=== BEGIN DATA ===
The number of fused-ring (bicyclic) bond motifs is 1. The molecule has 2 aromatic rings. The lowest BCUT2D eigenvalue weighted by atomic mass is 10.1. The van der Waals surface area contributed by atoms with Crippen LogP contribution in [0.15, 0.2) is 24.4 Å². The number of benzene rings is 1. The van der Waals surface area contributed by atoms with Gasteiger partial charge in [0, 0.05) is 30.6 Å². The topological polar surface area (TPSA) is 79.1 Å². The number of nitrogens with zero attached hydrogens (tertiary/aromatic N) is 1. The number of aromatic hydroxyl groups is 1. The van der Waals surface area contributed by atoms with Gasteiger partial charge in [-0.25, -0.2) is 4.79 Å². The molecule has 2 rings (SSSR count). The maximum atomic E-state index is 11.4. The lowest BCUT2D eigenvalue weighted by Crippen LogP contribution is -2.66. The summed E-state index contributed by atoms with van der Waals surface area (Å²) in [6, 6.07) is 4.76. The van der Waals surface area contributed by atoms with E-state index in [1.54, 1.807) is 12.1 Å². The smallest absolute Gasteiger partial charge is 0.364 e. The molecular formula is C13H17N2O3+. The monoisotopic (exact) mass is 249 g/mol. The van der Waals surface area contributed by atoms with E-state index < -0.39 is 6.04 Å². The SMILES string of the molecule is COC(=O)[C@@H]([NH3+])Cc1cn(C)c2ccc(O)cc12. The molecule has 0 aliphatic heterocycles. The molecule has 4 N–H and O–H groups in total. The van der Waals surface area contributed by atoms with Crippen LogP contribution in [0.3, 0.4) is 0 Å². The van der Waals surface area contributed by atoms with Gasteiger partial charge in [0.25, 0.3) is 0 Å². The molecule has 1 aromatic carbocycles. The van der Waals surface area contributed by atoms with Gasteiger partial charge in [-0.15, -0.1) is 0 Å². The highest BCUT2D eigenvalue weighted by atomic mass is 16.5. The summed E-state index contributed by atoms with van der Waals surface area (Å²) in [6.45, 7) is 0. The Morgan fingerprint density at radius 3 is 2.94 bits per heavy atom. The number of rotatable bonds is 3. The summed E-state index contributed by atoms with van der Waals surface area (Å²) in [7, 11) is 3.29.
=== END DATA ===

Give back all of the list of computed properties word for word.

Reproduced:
The number of fused-ring (bicyclic) bond motifs is 1. The molecule has 2 aromatic rings. The lowest BCUT2D eigenvalue weighted by atomic mass is 10.1. The van der Waals surface area contributed by atoms with Crippen LogP contribution in [0.15, 0.2) is 24.4 Å². The number of benzene rings is 1. The van der Waals surface area contributed by atoms with Gasteiger partial charge in [0, 0.05) is 30.6 Å². The topological polar surface area (TPSA) is 79.1 Å². The number of nitrogens with zero attached hydrogens (tertiary/aromatic N) is 1. The number of aromatic hydroxyl groups is 1. The van der Waals surface area contributed by atoms with Gasteiger partial charge in [-0.25, -0.2) is 4.79 Å². The molecule has 2 rings (SSSR count). The maximum atomic E-state index is 11.4. The lowest BCUT2D eigenvalue weighted by Crippen LogP contribution is -2.66. The summed E-state index contributed by atoms with van der Waals surface area (Å²) in [6, 6.07) is 4.76. The van der Waals surface area contributed by atoms with E-state index in [1.54, 1.807) is 12.1 Å². The smallest absolute Gasteiger partial charge is 0.364 e. The molecular formula is C13H17N2O3+. The monoisotopic (exact) mass is 249 g/mol. The van der Waals surface area contributed by atoms with E-state index < -0.39 is 6.04 Å². The SMILES string of the molecule is COC(=O)[C@@H]([NH3+])Cc1cn(C)c2ccc(O)cc12. The molecule has 0 aliphatic heterocycles. The molecule has 4 N–H and O–H groups in total. The van der Waals surface area contributed by atoms with Crippen LogP contribution in [0.3, 0.4) is 0 Å². The van der Waals surface area contributed by atoms with Gasteiger partial charge in [0.25, 0.3) is 0 Å². The molecule has 1 aromatic carbocycles. The van der Waals surface area contributed by atoms with Gasteiger partial charge in [-0.15, -0.1) is 0 Å². The highest BCUT2D eigenvalue weighted by atomic mass is 16.5. The summed E-state index contributed by atoms with van der Waals surface area (Å²) in [6.45, 7) is 0. The Morgan fingerprint density at radius 3 is 2.94 bits per heavy atom. The number of rotatable bonds is 3. The summed E-state index contributed by atoms with van der Waals surface area (Å²) in [7, 11) is 3.29.